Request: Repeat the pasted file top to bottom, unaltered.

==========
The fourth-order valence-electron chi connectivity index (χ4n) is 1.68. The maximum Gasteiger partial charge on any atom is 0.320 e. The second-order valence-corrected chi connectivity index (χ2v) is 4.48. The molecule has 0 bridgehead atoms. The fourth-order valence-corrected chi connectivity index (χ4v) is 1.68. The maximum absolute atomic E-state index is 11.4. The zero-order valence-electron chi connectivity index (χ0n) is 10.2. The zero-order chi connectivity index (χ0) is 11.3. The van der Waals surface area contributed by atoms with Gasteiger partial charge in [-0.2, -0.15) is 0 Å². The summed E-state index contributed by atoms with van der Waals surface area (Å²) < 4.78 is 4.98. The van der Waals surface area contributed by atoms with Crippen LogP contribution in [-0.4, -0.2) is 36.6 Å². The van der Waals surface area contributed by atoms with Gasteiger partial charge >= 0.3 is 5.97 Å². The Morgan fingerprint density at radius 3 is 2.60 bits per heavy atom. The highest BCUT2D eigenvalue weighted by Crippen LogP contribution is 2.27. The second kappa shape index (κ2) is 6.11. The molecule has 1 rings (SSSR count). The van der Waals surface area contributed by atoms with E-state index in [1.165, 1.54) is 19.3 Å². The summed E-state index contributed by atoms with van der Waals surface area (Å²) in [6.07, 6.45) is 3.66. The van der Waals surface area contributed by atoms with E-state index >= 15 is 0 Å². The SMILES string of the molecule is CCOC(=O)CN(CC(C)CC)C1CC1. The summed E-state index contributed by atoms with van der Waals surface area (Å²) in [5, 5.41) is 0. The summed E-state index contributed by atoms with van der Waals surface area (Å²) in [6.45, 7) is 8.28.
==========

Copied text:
The fourth-order valence-electron chi connectivity index (χ4n) is 1.68. The maximum Gasteiger partial charge on any atom is 0.320 e. The second-order valence-corrected chi connectivity index (χ2v) is 4.48. The molecule has 0 bridgehead atoms. The fourth-order valence-corrected chi connectivity index (χ4v) is 1.68. The maximum absolute atomic E-state index is 11.4. The zero-order valence-electron chi connectivity index (χ0n) is 10.2. The zero-order chi connectivity index (χ0) is 11.3. The van der Waals surface area contributed by atoms with Gasteiger partial charge in [-0.2, -0.15) is 0 Å². The summed E-state index contributed by atoms with van der Waals surface area (Å²) < 4.78 is 4.98. The van der Waals surface area contributed by atoms with Crippen LogP contribution in [-0.4, -0.2) is 36.6 Å². The van der Waals surface area contributed by atoms with Gasteiger partial charge >= 0.3 is 5.97 Å². The Morgan fingerprint density at radius 3 is 2.60 bits per heavy atom. The highest BCUT2D eigenvalue weighted by Crippen LogP contribution is 2.27. The second kappa shape index (κ2) is 6.11. The molecule has 1 rings (SSSR count). The van der Waals surface area contributed by atoms with E-state index in [1.165, 1.54) is 19.3 Å². The summed E-state index contributed by atoms with van der Waals surface area (Å²) in [6.07, 6.45) is 3.66. The van der Waals surface area contributed by atoms with E-state index >= 15 is 0 Å². The SMILES string of the molecule is CCOC(=O)CN(CC(C)CC)C1CC1. The summed E-state index contributed by atoms with van der Waals surface area (Å²) in [5, 5.41) is 0. The summed E-state index contributed by atoms with van der Waals surface area (Å²) in [6.45, 7) is 8.28.